520 ON THE SCATTERING OF LIGHT BY SPHEEICAL SHELLS [427
BB parallel to A A at a distance £ the linear retardation is — 2^ cos |^, as in the theory of thin plates; and the exponential factor is e-^pe-ik^cos^x. The
elementary volume at BB is still expressed by 'ZtrRdRd^, and accordingly
The integral in (8) is 2R sin m/m, m being given by (6), and we recover (7) as expressing the value of dP for a spherical shell of volume
The value of dP for a spherical shell having been now obtained independently, we can pass at once by integration to the corresponding expression for a complete sphere of uniform optical quality, thus recovering (5) by a simpler method not involving Bessel's functions at all. And a comparison of the two processes affords a demonstration of Hobson's theorem formerly employed as a stepping stone.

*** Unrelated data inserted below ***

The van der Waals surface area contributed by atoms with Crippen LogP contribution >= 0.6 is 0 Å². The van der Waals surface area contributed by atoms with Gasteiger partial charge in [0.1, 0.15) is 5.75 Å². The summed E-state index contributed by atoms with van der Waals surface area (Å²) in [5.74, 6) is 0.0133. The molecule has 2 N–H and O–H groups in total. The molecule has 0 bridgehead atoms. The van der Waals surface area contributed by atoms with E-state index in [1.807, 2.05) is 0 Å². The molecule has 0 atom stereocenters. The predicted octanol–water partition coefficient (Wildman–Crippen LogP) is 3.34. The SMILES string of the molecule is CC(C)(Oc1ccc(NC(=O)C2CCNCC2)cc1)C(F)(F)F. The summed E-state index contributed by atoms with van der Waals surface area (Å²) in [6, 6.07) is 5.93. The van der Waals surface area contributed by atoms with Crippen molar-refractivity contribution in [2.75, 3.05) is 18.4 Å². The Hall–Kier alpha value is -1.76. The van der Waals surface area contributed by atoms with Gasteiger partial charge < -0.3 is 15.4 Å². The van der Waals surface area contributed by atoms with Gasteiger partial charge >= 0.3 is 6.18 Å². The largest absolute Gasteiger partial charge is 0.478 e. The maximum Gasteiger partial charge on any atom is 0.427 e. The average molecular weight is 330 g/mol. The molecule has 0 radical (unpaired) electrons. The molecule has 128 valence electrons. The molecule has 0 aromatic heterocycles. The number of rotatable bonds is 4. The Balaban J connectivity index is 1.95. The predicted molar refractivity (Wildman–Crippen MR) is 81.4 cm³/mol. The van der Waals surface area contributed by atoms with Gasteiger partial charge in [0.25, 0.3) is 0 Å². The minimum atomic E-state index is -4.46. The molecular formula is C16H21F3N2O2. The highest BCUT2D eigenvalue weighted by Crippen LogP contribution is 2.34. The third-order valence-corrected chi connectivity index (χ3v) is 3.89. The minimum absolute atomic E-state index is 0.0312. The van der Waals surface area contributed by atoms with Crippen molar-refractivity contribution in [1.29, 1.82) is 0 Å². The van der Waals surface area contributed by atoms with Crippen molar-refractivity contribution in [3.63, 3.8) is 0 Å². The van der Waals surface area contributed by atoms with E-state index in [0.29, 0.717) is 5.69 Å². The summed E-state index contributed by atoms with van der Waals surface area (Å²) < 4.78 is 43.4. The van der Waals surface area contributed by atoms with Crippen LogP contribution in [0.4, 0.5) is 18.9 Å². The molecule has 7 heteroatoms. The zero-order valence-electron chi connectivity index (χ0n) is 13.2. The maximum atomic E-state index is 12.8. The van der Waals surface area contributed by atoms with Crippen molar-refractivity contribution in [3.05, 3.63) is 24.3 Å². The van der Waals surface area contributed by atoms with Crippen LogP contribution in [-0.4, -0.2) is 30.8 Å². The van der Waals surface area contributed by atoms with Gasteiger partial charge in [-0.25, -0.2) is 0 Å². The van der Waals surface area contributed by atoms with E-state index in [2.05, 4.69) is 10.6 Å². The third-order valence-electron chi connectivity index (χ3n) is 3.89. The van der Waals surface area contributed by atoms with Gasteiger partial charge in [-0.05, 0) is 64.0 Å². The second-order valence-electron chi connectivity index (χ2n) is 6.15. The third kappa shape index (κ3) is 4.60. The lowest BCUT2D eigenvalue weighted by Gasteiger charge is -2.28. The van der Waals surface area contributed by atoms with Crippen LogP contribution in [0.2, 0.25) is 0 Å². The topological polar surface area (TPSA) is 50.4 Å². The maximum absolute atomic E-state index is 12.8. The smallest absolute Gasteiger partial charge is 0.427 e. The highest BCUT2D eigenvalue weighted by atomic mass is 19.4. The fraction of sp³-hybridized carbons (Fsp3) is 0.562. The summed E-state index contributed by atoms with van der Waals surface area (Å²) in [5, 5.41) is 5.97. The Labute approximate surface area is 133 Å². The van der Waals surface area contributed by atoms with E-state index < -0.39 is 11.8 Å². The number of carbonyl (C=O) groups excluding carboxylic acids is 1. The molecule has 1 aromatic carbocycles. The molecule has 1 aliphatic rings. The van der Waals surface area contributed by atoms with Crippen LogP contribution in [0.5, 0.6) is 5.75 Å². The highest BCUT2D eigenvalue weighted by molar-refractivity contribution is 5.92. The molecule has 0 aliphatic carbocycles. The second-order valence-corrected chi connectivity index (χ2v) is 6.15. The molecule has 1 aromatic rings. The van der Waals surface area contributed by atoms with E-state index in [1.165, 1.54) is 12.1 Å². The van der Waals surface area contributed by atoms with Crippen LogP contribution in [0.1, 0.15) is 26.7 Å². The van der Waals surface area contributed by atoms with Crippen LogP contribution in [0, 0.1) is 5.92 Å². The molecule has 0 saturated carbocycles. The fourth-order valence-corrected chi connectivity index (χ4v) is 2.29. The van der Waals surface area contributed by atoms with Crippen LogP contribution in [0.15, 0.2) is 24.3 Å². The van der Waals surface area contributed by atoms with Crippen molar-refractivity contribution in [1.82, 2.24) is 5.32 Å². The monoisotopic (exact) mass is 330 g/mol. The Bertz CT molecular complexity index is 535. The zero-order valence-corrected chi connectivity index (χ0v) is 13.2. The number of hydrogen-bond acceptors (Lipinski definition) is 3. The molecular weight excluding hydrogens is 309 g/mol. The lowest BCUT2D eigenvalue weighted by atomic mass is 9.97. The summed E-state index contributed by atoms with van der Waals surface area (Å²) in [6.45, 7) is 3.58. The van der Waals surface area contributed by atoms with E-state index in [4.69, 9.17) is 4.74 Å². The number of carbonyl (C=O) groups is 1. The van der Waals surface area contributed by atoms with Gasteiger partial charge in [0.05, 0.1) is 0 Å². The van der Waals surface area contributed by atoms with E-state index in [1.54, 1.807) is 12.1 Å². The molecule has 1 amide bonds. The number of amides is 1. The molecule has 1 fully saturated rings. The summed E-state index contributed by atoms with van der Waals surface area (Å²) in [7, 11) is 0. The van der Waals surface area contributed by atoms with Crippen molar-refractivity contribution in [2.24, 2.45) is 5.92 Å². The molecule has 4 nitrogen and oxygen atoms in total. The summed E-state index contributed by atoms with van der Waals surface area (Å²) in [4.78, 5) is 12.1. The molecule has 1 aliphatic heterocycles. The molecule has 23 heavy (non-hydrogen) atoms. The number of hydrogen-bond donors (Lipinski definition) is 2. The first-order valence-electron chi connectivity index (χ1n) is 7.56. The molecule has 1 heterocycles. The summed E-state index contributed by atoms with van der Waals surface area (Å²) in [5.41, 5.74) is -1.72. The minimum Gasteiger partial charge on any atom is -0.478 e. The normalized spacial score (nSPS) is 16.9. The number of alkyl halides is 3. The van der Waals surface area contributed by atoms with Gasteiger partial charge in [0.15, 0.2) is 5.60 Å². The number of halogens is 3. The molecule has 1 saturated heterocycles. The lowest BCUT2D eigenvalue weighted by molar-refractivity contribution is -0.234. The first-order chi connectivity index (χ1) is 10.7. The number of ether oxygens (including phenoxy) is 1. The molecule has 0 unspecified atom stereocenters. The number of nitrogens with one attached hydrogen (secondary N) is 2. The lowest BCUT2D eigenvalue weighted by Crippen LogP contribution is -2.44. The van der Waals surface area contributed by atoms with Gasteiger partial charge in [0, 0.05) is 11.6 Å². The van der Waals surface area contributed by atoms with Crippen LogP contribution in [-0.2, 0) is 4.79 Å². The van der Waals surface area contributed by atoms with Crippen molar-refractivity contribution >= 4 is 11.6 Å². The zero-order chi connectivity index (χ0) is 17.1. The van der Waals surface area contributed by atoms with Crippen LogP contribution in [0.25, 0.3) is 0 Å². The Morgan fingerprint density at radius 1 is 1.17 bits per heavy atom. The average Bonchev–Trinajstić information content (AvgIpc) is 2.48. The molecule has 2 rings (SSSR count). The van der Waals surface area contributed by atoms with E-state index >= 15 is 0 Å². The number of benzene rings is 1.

When P is known, the secondary vibration is given by (2), in which we may replace r by p. So far as it depends upon P, the angular distribution, being a function of %, is symmetrical round Ox, the direction of primary propagation. So far as it depends on the other factors ay/p*, etc., it is the same as for an infinitely small sphere ; in particular no ray is emitted in the direction denned by o = /9 = 0, that is in the direction of primary vibration. There is no limitation upon the value of R if (K— 1) be small enough; but the reservation is important, since it is necessary that at every point of the obstacle the retardation of the primary waves due to the obstacle be negligible.
When R is great compared with X, (= 27T/&), m usually varies rapidly with R or Jc, and so does P, as given for the complete uniform sphere in (5). An exception occurs when % is nearly equal to TT, that is when the secondary rays anticipation was easily confirmed.